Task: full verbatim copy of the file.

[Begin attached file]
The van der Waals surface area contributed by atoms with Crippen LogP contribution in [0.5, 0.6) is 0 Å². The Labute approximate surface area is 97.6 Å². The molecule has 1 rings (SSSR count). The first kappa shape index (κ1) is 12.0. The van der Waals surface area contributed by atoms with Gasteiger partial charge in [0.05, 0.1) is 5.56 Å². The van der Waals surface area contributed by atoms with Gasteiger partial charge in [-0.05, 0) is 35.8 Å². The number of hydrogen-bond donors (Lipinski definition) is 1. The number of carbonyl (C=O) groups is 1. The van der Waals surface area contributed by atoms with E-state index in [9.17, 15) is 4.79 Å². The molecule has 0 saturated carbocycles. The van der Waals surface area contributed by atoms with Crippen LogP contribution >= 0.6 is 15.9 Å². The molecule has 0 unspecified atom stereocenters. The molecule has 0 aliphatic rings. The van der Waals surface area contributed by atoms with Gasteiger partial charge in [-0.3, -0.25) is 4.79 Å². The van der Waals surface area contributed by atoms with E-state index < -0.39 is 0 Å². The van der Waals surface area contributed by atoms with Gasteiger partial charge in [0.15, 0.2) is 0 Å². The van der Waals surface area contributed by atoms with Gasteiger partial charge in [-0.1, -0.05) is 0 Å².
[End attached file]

The van der Waals surface area contributed by atoms with Crippen LogP contribution in [0.5, 0.6) is 0 Å². The Labute approximate surface area is 97.6 Å². The molecule has 1 rings (SSSR count). The first kappa shape index (κ1) is 12.0. The van der Waals surface area contributed by atoms with Gasteiger partial charge in [0.05, 0.1) is 5.56 Å². The van der Waals surface area contributed by atoms with Gasteiger partial charge in [-0.05, 0) is 35.8 Å². The number of hydrogen-bond donors (Lipinski definition) is 1. The number of carbonyl (C=O) groups is 1. The van der Waals surface area contributed by atoms with E-state index in [9.17, 15) is 4.79 Å². The molecule has 0 saturated carbocycles. The van der Waals surface area contributed by atoms with Crippen LogP contribution >= 0.6 is 15.9 Å². The molecule has 0 unspecified atom stereocenters. The molecule has 0 aliphatic rings. The van der Waals surface area contributed by atoms with Gasteiger partial charge in [-0.3, -0.25) is 4.79 Å². The van der Waals surface area contributed by atoms with E-state index < -0.39 is 0 Å². The van der Waals surface area contributed by atoms with Gasteiger partial charge in [0.15, 0.2) is 0 Å². The van der Waals surface area contributed by atoms with Gasteiger partial charge in [-0.1, -0.05) is 0 Å².